Crossing the Strait of Gibraltar: Spain to Morocco

The doorway that merges the Atlantic Ocean with the Mediterranean Sea is a narrow channel between Spain and Morocco, the Strait of Gibraltar. At its narrowest point, it’s only a 9 mile stretch, a small separation of the two continents. For people interested in making the crossing from Europe to Africa, there are many ferry companies that operate in this stretch of water, making the journey quick and relatively painless.

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The Rock of Gibraltar

There are various ferry companies that operate trips from Spain to Morocco. There are different ports on the southern coast of Spain, in Tarifa, Algeciras, and Gibraltar. It is easy to make time to visit Gibraltar before taking the ferry over to Africa, even if the port isn’t Gibraltar. The bus from La Linea de Concepción (just outside of Gibraltar border) to Algeciras leaves from the bus station frequently, #12o and takes about 40 minutes

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First Glance of Africa from the Ferry

We booked in advance with FRS, and were able to pick up our tickets at the port in Algeciras. It was evident that pre-booking was really not necessary, as there was tons of room on board. The waiting area of the ferry in Algeciras is a bit dumpy, and getting there early is not necessary the way it is in airports. Be wary of men trying to “sell” the visa entry papers, they are free and provided on the boat, this is just another scam.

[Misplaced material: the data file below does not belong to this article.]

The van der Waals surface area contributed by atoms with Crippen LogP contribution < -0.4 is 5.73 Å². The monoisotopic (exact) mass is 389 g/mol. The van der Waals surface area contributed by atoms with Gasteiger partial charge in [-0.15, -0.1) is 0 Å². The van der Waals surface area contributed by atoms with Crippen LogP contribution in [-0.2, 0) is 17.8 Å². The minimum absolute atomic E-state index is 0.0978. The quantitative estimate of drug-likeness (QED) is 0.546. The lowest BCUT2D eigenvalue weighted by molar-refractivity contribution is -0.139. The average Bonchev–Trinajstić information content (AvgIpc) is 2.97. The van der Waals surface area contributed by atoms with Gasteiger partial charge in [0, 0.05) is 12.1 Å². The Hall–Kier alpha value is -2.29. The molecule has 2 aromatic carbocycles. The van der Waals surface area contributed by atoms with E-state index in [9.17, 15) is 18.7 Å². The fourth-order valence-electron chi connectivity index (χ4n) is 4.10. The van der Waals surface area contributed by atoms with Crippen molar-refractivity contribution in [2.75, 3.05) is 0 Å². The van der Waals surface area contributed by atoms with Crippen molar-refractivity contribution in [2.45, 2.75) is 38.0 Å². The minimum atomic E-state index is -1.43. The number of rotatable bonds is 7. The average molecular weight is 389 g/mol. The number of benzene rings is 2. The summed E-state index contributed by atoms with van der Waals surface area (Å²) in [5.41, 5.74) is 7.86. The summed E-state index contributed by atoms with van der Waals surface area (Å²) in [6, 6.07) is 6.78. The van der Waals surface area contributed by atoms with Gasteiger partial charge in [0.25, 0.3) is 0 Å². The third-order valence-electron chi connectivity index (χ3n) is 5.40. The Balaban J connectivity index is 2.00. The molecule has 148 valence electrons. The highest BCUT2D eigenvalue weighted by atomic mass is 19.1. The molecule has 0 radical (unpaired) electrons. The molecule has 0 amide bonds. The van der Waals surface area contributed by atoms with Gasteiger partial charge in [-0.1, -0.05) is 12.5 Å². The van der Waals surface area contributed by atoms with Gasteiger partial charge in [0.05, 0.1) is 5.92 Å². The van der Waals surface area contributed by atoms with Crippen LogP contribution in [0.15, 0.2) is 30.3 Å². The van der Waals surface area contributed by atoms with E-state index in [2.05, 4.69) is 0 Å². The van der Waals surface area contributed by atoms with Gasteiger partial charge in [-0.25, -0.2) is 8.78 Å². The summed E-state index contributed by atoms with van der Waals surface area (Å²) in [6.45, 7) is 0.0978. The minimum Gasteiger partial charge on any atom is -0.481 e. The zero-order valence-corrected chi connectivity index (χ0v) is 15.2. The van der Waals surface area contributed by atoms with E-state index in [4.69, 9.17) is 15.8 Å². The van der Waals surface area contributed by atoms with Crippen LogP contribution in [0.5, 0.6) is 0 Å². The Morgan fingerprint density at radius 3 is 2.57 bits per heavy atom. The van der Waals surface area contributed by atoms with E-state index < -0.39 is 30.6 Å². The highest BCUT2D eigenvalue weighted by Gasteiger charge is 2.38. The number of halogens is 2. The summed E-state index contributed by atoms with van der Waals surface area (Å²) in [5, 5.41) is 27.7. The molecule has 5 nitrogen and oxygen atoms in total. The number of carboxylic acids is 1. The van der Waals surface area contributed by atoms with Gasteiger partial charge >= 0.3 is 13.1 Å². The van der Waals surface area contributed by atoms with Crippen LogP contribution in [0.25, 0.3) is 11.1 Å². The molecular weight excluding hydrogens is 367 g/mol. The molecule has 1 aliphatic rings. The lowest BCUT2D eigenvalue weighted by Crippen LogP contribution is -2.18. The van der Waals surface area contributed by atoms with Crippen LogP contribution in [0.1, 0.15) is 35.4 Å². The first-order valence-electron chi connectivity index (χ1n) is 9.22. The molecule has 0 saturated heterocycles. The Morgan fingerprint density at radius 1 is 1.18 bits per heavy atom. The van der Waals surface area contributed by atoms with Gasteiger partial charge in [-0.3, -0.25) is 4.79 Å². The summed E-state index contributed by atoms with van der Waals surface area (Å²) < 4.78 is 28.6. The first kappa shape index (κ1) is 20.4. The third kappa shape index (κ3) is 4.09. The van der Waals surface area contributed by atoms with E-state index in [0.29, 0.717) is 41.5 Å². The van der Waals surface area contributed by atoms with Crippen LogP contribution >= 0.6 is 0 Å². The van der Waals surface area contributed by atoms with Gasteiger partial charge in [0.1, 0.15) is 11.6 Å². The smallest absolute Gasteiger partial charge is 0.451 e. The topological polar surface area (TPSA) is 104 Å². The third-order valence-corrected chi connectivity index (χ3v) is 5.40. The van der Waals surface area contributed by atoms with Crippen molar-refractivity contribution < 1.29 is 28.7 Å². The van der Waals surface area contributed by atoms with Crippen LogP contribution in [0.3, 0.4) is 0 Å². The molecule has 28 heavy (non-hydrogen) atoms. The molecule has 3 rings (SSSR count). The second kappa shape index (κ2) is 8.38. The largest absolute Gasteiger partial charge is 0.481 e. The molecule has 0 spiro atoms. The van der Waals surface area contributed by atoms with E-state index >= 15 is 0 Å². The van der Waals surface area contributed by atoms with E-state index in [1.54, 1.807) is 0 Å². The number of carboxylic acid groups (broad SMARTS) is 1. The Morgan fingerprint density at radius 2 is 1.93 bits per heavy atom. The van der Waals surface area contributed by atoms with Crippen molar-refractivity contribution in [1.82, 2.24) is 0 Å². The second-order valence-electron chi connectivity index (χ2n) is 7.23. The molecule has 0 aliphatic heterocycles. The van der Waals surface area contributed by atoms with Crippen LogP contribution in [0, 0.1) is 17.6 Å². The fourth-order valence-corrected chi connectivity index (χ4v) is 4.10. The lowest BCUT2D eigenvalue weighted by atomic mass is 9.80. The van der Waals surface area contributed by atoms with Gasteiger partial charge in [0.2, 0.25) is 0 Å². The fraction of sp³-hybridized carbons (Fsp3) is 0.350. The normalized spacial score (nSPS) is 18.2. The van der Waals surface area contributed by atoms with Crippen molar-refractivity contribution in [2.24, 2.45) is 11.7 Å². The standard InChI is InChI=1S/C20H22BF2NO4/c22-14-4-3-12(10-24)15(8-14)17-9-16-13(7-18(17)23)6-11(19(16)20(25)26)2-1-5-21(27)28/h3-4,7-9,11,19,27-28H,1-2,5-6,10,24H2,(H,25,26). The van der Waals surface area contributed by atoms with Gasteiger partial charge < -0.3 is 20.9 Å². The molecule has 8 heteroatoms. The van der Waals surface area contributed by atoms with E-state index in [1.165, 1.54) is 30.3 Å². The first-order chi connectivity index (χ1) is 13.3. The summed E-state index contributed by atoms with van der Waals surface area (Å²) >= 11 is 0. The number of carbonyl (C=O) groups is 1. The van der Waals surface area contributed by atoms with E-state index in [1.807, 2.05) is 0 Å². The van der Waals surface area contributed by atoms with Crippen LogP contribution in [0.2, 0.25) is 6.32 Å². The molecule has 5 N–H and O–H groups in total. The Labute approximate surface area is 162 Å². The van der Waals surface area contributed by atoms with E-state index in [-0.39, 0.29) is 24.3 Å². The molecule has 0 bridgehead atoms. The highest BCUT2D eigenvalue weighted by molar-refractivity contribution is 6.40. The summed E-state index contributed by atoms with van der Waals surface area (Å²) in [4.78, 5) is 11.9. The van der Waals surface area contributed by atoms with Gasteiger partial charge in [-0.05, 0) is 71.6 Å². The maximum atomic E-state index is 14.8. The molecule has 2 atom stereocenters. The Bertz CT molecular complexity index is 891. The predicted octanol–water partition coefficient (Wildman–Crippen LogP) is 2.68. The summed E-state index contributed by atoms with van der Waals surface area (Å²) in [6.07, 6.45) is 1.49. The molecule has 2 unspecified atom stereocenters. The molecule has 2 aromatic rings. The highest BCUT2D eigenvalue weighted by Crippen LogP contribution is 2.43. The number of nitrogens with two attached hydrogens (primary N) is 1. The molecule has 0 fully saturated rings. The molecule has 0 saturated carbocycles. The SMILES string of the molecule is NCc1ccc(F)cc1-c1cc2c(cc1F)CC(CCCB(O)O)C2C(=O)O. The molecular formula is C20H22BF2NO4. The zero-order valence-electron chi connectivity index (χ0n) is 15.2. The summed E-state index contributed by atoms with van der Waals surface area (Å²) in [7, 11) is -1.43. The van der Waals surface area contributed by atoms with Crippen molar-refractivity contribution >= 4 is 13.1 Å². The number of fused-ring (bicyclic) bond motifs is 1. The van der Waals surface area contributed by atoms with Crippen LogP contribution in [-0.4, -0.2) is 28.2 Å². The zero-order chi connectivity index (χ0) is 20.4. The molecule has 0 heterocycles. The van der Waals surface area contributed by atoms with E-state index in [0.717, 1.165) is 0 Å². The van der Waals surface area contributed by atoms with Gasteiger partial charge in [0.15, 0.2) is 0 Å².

The ferry ride is short and relatively painless, but opt for a front facing seat if you get motion sickness. There is food on board, and they are comfortable and secure.

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While on the ferry, be sure to check into passport control before arriving. Getting to Tangier can be intense, because sketchy people offering rides swarm the arrival areas, and the taxi drivers can try to rip you off if you don’t agree on a price beforehand. My best advice would be to contact your accommodation first, figure out what you should expect for a price, and haggle to that point.

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Once in Tangier, I stayed in The Medina Hostel, which was very easy to find from the main entrance of the medina. It was a lovely, clean hostel with a beautiful terrace view, a decent breakfast and helpful staff.

Because we used Tangier as our launching point into Morocco, we didn’t have much time to explore the city. Hannah and I did a little shopping and wandering around, but on our second day, it was off to Chefchaouen, the blue city in the mountains, which I’ll talk about in the next post 🙂

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